Book 2 is called The Queen of Air and Darkness. Yes: that's supposed to sound crazy-ominous.
In a drafty tower filled with only stones for furniture live four children, who do not even have a bed to sleep on.
Their mother is in the room below, and the children speak quietly, afraid that she will hear them.
These children aren't really afraid of being beaten. Also, their mother hasn't raised them with a solid sense of what's right and what's wrong.
These four children speak in a weird mixture of Gaelic and language relating to chivalry. Currently, they don't know English. Eventually, they will become famous knights and will of course speak English.
Well, all except Gawain, who will keep his Scottish accent since he is to be the head of his clan. That'll stick it to the English.
Gawain is currently telling his brothers a story that begins with their grandmother, Igraine, Countess of Cornwall.
King Uther Pendragon falls in love with her, even though she's already married (to the boys' grandfather).
Agravaine and Gaheris keep interrupting, and a squabble breaks out.
Gawain continues the story: Igraine demands that her husband take her away from Uther's castle, because he is bent upon dishonoring her.
After much arguing, Gawain assures the boys that their Granny and Grandfather rode all night back to Cornwall, but did not kill their horses (they almost did, though).
Then, Uther Pendragon laid siege to the Earl of Cornwall's castle. Only problem is, the Earl had two castles: Castle Tintagil and Castle Terrabil. The boys are understandably proud of this.
The boys speculate that there were probably two thousand—or even a million—people killed during this siege, because the Gael are just that fierce.
During this siege, an evil wizard named Merlyn came along, and used his dark arts to get Uther Pendragon inside the Earl's castle, where Igraine was staying.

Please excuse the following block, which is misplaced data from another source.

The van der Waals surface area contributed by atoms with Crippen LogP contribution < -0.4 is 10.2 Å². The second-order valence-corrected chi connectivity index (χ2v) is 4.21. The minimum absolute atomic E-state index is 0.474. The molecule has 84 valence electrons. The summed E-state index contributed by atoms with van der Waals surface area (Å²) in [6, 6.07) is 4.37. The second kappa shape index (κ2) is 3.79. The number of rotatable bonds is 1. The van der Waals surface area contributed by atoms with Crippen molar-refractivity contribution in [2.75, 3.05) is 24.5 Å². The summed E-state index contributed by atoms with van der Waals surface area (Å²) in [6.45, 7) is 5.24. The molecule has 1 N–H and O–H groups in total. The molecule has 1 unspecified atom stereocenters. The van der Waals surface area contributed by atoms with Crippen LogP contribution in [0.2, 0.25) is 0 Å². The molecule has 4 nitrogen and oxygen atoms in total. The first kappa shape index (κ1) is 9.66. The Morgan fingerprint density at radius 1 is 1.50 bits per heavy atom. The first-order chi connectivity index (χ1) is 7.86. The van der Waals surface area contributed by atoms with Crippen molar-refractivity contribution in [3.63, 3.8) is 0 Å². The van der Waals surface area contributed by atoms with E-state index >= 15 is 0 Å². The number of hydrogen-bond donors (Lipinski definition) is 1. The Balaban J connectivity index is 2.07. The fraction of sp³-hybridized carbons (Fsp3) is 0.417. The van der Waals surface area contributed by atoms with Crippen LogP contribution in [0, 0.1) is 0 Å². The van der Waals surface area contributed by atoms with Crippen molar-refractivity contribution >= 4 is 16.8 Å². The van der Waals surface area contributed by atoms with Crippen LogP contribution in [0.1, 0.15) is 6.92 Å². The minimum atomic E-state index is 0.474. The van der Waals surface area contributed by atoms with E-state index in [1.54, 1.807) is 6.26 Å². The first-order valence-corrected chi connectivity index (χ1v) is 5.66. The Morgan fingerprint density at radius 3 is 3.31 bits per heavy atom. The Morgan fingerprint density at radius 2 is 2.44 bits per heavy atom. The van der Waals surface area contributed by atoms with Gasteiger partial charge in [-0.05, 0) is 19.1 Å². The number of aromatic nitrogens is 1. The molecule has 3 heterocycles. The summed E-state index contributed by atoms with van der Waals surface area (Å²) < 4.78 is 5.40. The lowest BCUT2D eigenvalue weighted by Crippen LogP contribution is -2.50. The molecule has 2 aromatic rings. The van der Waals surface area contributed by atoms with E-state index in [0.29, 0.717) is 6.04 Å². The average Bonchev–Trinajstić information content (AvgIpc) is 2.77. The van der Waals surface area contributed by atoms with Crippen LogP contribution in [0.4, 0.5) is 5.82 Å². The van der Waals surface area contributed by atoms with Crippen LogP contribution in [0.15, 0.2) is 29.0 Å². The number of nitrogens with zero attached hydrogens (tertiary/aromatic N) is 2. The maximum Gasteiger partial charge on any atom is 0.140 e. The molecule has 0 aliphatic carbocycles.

At the same time, the Earl was killed.
Pendragon then kidnapped Igraine, who had three daughters: Elaine, Morgan, and Mammy (the boys' mother).
The upshot is that Granny was forced to marry Uther. This is the boys' mother's fave story. It makes for great bedtime reading.
The boys' mother is in the room below, along with her cat and an iron cauldron. This isn't looking so good.
There's a cat tied up, and things aren't looking optimistic for the animal. Mammy is apparently getting ready to use it for a magical spell of some sort. It's just the way Mammy likes to spend her time when the menfolk are away at war.
But: the Queen isn't a serious witch or anything like that. Not like her sister, Morgan le Fay (whom we briefly met in her food castle in Book 1).
Let's cut to the chase and just say that the Queen Morgause (we finally get her name here) boils the cat alive for some whatever this magical spell is.
Meanwhile, back upstairs, the boys are still telling their story and stewing over the unfairness of how their Granny was abducted and their people killed.
And back downstairs the cat has dissolved in the boiling water. She strains the leftovers, looking for a particular bone—which can make you invisible.
Strangely enough, this bone is very difficult to find, so searching for it has to be done in front of a mirror.
It's not that the Queen particularly wants to be invisible. She doesn't, really, because then what would be the point of her beauty? Besides—it gives her an excuse to check herself out in the mirror for quite awhile. She's quite full of herself.
Soon, Morgause tires of going through the bones, and lies down on the bed, unable to sleep.
Back upstairs, Gawain is summing up the story: it's the whole reason that the people of Cornwall and Orkney must be enemies of the Kings of England forever and ever and ever. And most of all, must hate the Pendragons.
Which is why their dad is off fighting against Arthur (remember: there are some people who aren't thrilled that Arthur is now King).